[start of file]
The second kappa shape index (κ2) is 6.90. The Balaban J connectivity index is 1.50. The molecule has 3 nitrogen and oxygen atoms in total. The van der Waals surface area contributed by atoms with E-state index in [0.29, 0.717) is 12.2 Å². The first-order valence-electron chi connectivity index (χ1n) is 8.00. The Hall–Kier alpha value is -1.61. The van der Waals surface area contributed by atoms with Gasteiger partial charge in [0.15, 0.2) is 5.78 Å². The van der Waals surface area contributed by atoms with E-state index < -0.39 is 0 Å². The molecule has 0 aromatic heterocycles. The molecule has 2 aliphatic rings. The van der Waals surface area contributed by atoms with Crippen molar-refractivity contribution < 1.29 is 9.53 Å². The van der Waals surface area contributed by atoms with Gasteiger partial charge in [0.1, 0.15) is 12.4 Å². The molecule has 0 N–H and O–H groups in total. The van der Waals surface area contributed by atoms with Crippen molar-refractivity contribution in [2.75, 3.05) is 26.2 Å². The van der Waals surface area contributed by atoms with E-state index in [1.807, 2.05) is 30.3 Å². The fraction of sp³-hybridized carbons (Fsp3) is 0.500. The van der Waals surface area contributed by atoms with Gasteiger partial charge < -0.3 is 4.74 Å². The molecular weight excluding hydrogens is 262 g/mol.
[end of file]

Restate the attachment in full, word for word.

The second kappa shape index (κ2) is 6.90. The Balaban J connectivity index is 1.50. The molecule has 3 nitrogen and oxygen atoms in total. The van der Waals surface area contributed by atoms with E-state index in [0.29, 0.717) is 12.2 Å². The first-order valence-electron chi connectivity index (χ1n) is 8.00. The Hall–Kier alpha value is -1.61. The van der Waals surface area contributed by atoms with Gasteiger partial charge in [0.15, 0.2) is 5.78 Å². The van der Waals surface area contributed by atoms with E-state index < -0.39 is 0 Å². The molecule has 0 aromatic heterocycles. The molecule has 2 aliphatic rings. The van der Waals surface area contributed by atoms with Crippen molar-refractivity contribution < 1.29 is 9.53 Å². The van der Waals surface area contributed by atoms with Gasteiger partial charge in [0.1, 0.15) is 12.4 Å². The molecule has 0 N–H and O–H groups in total. The van der Waals surface area contributed by atoms with Crippen molar-refractivity contribution in [2.75, 3.05) is 26.2 Å². The van der Waals surface area contributed by atoms with E-state index in [1.807, 2.05) is 30.3 Å². The fraction of sp³-hybridized carbons (Fsp3) is 0.500. The van der Waals surface area contributed by atoms with Gasteiger partial charge < -0.3 is 4.74 Å². The molecular weight excluding hydrogens is 262 g/mol.